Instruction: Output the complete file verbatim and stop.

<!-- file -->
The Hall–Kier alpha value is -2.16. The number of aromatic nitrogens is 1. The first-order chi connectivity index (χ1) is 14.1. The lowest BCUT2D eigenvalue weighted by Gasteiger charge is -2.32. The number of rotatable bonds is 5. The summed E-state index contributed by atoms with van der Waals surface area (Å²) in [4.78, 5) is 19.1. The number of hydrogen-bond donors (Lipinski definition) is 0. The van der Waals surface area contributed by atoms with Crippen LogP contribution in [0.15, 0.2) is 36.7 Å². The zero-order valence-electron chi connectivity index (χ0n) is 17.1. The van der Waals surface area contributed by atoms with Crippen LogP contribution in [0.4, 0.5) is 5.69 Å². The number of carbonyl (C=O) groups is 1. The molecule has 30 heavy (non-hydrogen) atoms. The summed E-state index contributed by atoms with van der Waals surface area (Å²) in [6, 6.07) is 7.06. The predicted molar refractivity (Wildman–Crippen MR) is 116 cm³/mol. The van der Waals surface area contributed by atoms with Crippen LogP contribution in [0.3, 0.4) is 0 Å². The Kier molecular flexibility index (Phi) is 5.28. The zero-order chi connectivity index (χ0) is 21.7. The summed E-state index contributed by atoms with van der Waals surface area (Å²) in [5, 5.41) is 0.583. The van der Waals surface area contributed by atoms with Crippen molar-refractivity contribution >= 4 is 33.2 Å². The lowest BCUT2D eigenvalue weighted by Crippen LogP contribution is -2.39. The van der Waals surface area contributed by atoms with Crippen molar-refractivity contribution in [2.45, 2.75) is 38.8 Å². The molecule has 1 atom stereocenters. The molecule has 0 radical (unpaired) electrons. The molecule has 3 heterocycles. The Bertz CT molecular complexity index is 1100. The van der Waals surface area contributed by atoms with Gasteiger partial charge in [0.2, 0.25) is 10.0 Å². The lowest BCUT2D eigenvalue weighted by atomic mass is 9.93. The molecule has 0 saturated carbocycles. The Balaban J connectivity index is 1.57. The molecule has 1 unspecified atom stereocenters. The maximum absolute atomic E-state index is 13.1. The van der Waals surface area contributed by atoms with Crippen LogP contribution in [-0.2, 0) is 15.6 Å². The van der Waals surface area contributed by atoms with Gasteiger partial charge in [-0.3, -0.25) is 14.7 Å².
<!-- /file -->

The Hall–Kier alpha value is -2.16. The number of aromatic nitrogens is 1. The first-order chi connectivity index (χ1) is 14.1. The lowest BCUT2D eigenvalue weighted by Gasteiger charge is -2.32. The number of rotatable bonds is 5. The summed E-state index contributed by atoms with van der Waals surface area (Å²) in [4.78, 5) is 19.1. The number of hydrogen-bond donors (Lipinski definition) is 0. The van der Waals surface area contributed by atoms with Crippen LogP contribution in [0.15, 0.2) is 36.7 Å². The zero-order valence-electron chi connectivity index (χ0n) is 17.1. The van der Waals surface area contributed by atoms with Crippen LogP contribution in [0.4, 0.5) is 5.69 Å². The number of carbonyl (C=O) groups is 1. The molecule has 30 heavy (non-hydrogen) atoms. The summed E-state index contributed by atoms with van der Waals surface area (Å²) in [6, 6.07) is 7.06. The predicted molar refractivity (Wildman–Crippen MR) is 116 cm³/mol. The van der Waals surface area contributed by atoms with Crippen LogP contribution in [0.3, 0.4) is 0 Å². The Kier molecular flexibility index (Phi) is 5.28. The zero-order chi connectivity index (χ0) is 21.7. The summed E-state index contributed by atoms with van der Waals surface area (Å²) in [5, 5.41) is 0.583. The van der Waals surface area contributed by atoms with Crippen molar-refractivity contribution >= 4 is 33.2 Å². The lowest BCUT2D eigenvalue weighted by Crippen LogP contribution is -2.39. The van der Waals surface area contributed by atoms with Crippen molar-refractivity contribution in [2.45, 2.75) is 38.8 Å². The molecule has 1 atom stereocenters. The molecule has 0 radical (unpaired) electrons. The molecule has 3 heterocycles. The Bertz CT molecular complexity index is 1100. The van der Waals surface area contributed by atoms with Gasteiger partial charge in [0.2, 0.25) is 10.0 Å². The lowest BCUT2D eigenvalue weighted by atomic mass is 9.93. The molecule has 0 saturated carbocycles. The Balaban J connectivity index is 1.57. The molecule has 1 unspecified atom stereocenters. The maximum absolute atomic E-state index is 13.1. The van der Waals surface area contributed by atoms with Crippen LogP contribution in [-0.2, 0) is 15.6 Å². The van der Waals surface area contributed by atoms with Gasteiger partial charge in [-0.3, -0.25) is 14.7 Å².